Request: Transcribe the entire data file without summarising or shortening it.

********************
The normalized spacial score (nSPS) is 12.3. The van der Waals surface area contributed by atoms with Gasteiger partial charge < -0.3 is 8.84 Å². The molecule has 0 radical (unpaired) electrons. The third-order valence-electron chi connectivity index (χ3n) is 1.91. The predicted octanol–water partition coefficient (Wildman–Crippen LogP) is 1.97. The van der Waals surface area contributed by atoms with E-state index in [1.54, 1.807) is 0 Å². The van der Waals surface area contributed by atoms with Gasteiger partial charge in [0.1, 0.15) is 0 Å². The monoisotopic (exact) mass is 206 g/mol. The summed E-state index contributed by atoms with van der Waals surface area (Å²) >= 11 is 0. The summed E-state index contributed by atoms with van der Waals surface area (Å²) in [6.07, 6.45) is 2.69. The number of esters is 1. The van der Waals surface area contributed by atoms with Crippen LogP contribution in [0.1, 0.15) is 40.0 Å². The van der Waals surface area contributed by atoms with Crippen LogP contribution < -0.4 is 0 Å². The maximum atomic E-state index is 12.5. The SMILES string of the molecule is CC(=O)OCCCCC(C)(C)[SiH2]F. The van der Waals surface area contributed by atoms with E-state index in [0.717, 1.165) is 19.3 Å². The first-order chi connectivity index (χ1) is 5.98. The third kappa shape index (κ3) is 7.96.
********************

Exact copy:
The normalized spacial score (nSPS) is 12.3. The van der Waals surface area contributed by atoms with Gasteiger partial charge < -0.3 is 8.84 Å². The molecule has 0 radical (unpaired) electrons. The third-order valence-electron chi connectivity index (χ3n) is 1.91. The predicted octanol–water partition coefficient (Wildman–Crippen LogP) is 1.97. The van der Waals surface area contributed by atoms with E-state index in [1.54, 1.807) is 0 Å². The van der Waals surface area contributed by atoms with Gasteiger partial charge in [0.1, 0.15) is 0 Å². The monoisotopic (exact) mass is 206 g/mol. The summed E-state index contributed by atoms with van der Waals surface area (Å²) >= 11 is 0. The summed E-state index contributed by atoms with van der Waals surface area (Å²) in [6.07, 6.45) is 2.69. The number of esters is 1. The van der Waals surface area contributed by atoms with Crippen LogP contribution in [0.1, 0.15) is 40.0 Å². The van der Waals surface area contributed by atoms with Crippen LogP contribution < -0.4 is 0 Å². The maximum atomic E-state index is 12.5. The SMILES string of the molecule is CC(=O)OCCCCC(C)(C)[SiH2]F. The van der Waals surface area contributed by atoms with E-state index in [0.717, 1.165) is 19.3 Å². The first-order chi connectivity index (χ1) is 5.98. The third kappa shape index (κ3) is 7.96.